Loss of Scientific Integrity Claims Rose at EPA During FY14 Amid Greater Outreach

Energy and Climate Report provides current, thorough coverage of clean energy, efficiency, and climate change legislation, regulation, policy, legal developments, and trends in the U.S. and...

By Anthony Adragna

March 2 — Allegations of loss of scientific integrity at the Environmental Protection Agency rose significantly during fiscal year 2014, but a new report links the increased reporting to intense outreach efforts and the arrival of the agency's first dedicated employee on the issue.

Forty allegations of loss of scientific integrity were reported in fiscal year 2014, up from just three claims of loss of scientific integrity reported since the formal release of the agency's Scientific Integrity Policy in February 2012 until fiscal year 2014. The 40 allegations represented less than 0.3 percent of EPA staff and an even smaller percentage when the contractors, grantees and volunteers also covered under the policy are included, according to the report.

“The increase in the reporting of allegations in fiscal year 2014 coincides with both the arrival of the agency’s first full-time Scientific Integrity Official and significant increases in outreach about the policy and hence is probably not as notable as it might seem,” the report states. “Allegations from outside the agency have dropped while those from inside the agency have increased. This is a positive development that may indicate that the agency is resolving concerns before they are shared with outside parties.”

According to the report, scientific integrity is “adherence to professional values and practices when conducting, communicating and applying the results of science and scholarship.”

EPA Administrator Gina McCarthy has defended the scientific work of her agency amid what she described as “manufactured” attempts from individuals with political or business motivations to undermine it.

Republicans in Congress have criticized the EPA for what they describe as “secret,” not sufficiently peer-reviewed and not sufficiently transparent scientific work that is then used as the basis for major regulations. The House is expected to vote this week on two proposals related to EPA science efforts this week.

Much Informal Reporting 

Of the 40 allegations lodged during fiscal year 2014, 17 were received formally and 23 were informal. Formal allegations can reveal the identity of the person making the allegations.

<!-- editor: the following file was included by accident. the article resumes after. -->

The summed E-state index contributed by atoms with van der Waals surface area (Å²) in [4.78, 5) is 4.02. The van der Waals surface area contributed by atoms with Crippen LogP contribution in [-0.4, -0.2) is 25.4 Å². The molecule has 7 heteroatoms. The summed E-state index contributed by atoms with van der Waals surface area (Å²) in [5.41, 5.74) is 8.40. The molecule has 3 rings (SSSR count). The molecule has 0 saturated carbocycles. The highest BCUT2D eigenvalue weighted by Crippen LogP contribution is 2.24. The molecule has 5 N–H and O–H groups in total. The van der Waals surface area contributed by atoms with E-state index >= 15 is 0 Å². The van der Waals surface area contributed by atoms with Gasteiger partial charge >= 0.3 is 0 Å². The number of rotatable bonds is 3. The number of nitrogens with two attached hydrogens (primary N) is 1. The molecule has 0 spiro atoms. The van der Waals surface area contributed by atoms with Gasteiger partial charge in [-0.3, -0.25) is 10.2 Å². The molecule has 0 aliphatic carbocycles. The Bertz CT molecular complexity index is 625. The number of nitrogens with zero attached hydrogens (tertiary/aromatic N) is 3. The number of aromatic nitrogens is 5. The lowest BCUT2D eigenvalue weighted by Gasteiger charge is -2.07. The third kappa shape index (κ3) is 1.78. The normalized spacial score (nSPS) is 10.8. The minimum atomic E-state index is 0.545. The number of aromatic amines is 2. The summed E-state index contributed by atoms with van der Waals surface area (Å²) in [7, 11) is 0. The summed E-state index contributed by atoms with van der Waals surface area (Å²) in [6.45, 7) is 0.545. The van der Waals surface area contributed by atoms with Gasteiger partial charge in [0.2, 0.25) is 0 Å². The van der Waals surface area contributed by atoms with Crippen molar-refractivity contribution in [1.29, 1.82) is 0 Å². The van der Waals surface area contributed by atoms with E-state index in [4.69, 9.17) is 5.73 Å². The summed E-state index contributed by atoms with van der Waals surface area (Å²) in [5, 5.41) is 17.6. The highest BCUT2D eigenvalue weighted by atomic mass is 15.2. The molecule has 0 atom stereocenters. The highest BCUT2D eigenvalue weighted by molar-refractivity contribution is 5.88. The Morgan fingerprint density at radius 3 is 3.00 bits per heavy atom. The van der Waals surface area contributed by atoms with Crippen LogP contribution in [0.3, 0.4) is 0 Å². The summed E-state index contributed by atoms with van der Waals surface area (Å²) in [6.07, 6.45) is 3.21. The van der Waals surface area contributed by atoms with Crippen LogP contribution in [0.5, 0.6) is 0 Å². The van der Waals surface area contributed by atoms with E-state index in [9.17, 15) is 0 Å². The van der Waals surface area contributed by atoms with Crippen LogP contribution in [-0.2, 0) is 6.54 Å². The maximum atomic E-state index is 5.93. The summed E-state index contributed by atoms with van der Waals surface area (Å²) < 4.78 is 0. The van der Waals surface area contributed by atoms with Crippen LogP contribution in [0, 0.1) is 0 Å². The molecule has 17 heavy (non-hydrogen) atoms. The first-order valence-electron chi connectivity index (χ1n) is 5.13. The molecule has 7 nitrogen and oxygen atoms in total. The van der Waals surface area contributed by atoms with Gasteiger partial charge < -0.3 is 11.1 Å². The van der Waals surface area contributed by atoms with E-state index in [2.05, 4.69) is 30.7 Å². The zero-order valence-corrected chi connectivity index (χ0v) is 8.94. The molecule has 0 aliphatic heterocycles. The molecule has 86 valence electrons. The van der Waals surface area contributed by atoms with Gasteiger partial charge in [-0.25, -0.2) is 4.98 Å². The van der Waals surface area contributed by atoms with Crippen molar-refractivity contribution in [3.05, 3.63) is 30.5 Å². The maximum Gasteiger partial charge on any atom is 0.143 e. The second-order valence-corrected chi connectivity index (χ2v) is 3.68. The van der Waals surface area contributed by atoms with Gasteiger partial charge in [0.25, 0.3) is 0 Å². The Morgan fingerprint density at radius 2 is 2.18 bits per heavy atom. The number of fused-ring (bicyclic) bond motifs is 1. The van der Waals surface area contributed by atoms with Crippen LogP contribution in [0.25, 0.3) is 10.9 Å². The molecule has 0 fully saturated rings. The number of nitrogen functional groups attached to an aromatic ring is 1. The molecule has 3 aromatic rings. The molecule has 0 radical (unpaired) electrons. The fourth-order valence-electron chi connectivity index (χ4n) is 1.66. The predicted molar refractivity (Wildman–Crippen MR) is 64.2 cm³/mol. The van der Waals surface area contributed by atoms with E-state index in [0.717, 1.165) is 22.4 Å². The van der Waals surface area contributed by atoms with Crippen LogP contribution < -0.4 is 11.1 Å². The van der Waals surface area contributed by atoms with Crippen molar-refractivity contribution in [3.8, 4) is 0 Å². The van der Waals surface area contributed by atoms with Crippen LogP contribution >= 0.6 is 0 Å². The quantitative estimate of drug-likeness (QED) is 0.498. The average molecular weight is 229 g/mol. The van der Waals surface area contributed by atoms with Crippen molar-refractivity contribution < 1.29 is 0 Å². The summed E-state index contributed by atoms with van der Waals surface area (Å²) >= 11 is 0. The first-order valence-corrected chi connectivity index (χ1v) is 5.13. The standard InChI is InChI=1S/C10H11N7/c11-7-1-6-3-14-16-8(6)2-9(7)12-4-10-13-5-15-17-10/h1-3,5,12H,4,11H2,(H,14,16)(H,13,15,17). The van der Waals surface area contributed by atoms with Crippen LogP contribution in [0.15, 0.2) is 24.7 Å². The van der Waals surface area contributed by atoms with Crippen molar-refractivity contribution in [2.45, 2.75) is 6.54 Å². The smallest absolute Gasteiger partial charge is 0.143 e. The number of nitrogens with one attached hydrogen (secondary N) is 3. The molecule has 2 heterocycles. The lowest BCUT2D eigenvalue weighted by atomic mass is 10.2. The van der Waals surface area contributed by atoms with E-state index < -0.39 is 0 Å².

The claims involve alleged suppression or delay of a document release, authorship disputes that could involve plagiarism and potential conflicts of interests or a lack of impartiality during peer review.

Twenty-two of the 23 informal reports came from within the agency, while just six of the 17 formal allegations did, according to the report.

Of those formal claims, “three are closed, three are being investigated by the Inspector General, one is being resolved in the affected region and the other 10 are in the inquiry phase,” the report said.

The EPA unveiled its final Scientific Integrity Policy in February 2012 and has been working on its implementation since then. The agency hired its first full-time scientific integrity officer, Francesca Grifo, in November 2013.

Other Priorities in Science Integrity 

Besides improving the reporting and resolving of scientific integrity disputes, the EPA said five other priorities would be reducing confusion about publication authorship, increasing transparency, defining timely release of agency scientific work, enhancing peer review and reducing constraints to full implementation of its Scientific Integrity Policy.

One of the key ways to improve transparency cited in the report was ensuring EPA scientists are available to discuss their work with media.

“It is vital that EPA scientists have both training and permission to communicate their research results,” the report states. “The role of EPA scientists as translators of research is ever more important to reporters being able to write well about EPA’s research accomplishments and to enhancing public trust in the agency.”

To date, more than one-third of all EPA employees including all supervisors have received training on the Scientific Integrity Policy. In fiscal year 2013, the agency also strengthened oversight of contractor-led peer review panels through new guidelines and additional opportunities for public input on panel selection.

The EPA is also working to update its Peer Review Handbook. A fourth edition of the document is currently undergoing agencywide review and will then be reviewed and approved by the science advisor.

To contact the reporter on this story: Anthony Adragna in Washington at aadragna@bna.com

To contact the editor responsible for this story: Larry Pearl at lpearl@bna.com

The EPA's Scientific Integrity Annual Report for fiscal year 2014 is available at http://op.bna.com/env.nsf/r?Open=aada-9u8nyy.